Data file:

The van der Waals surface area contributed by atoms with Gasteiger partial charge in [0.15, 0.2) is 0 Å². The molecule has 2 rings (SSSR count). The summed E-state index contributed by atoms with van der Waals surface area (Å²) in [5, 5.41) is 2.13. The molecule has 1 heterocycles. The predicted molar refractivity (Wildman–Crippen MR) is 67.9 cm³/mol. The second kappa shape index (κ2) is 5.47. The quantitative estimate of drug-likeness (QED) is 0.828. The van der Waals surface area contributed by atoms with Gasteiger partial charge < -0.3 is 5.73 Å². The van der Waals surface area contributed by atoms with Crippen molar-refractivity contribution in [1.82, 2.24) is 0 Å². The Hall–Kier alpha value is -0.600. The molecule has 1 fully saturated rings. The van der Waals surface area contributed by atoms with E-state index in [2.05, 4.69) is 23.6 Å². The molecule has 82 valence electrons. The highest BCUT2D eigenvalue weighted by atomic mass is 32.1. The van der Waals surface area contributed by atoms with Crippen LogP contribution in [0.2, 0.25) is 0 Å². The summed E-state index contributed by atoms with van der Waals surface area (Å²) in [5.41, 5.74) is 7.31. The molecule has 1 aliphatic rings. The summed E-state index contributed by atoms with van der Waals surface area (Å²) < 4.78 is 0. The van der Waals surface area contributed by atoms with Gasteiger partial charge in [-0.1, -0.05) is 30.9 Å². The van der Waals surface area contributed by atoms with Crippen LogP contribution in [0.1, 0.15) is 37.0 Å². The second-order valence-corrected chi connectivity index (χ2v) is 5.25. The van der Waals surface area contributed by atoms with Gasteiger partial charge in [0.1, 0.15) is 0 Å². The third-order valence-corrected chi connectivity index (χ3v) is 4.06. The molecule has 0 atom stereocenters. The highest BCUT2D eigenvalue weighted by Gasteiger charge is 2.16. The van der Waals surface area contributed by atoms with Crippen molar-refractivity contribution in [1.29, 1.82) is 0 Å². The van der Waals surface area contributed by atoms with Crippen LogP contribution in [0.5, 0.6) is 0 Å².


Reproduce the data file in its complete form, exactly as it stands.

The van der Waals surface area contributed by atoms with Gasteiger partial charge in [0.15, 0.2) is 0 Å². The molecule has 2 rings (SSSR count). The summed E-state index contributed by atoms with van der Waals surface area (Å²) in [5, 5.41) is 2.13. The molecule has 1 heterocycles. The predicted molar refractivity (Wildman–Crippen MR) is 67.9 cm³/mol. The second kappa shape index (κ2) is 5.47. The quantitative estimate of drug-likeness (QED) is 0.828. The van der Waals surface area contributed by atoms with Gasteiger partial charge < -0.3 is 5.73 Å². The van der Waals surface area contributed by atoms with Crippen molar-refractivity contribution in [1.82, 2.24) is 0 Å². The Hall–Kier alpha value is -0.600. The molecule has 1 fully saturated rings. The van der Waals surface area contributed by atoms with E-state index in [2.05, 4.69) is 23.6 Å². The molecule has 82 valence electrons. The highest BCUT2D eigenvalue weighted by atomic mass is 32.1. The van der Waals surface area contributed by atoms with Crippen LogP contribution in [0.2, 0.25) is 0 Å². The summed E-state index contributed by atoms with van der Waals surface area (Å²) in [5.41, 5.74) is 7.31. The molecule has 1 aliphatic rings. The summed E-state index contributed by atoms with van der Waals surface area (Å²) < 4.78 is 0. The van der Waals surface area contributed by atoms with Gasteiger partial charge in [-0.1, -0.05) is 30.9 Å². The van der Waals surface area contributed by atoms with Crippen LogP contribution in [0.1, 0.15) is 37.0 Å². The second-order valence-corrected chi connectivity index (χ2v) is 5.25. The van der Waals surface area contributed by atoms with Gasteiger partial charge in [0.1, 0.15) is 0 Å². The third-order valence-corrected chi connectivity index (χ3v) is 4.06. The molecule has 0 atom stereocenters. The highest BCUT2D eigenvalue weighted by Gasteiger charge is 2.16. The van der Waals surface area contributed by atoms with Crippen molar-refractivity contribution in [1.29, 1.82) is 0 Å². The van der Waals surface area contributed by atoms with Crippen LogP contribution in [0.5, 0.6) is 0 Å².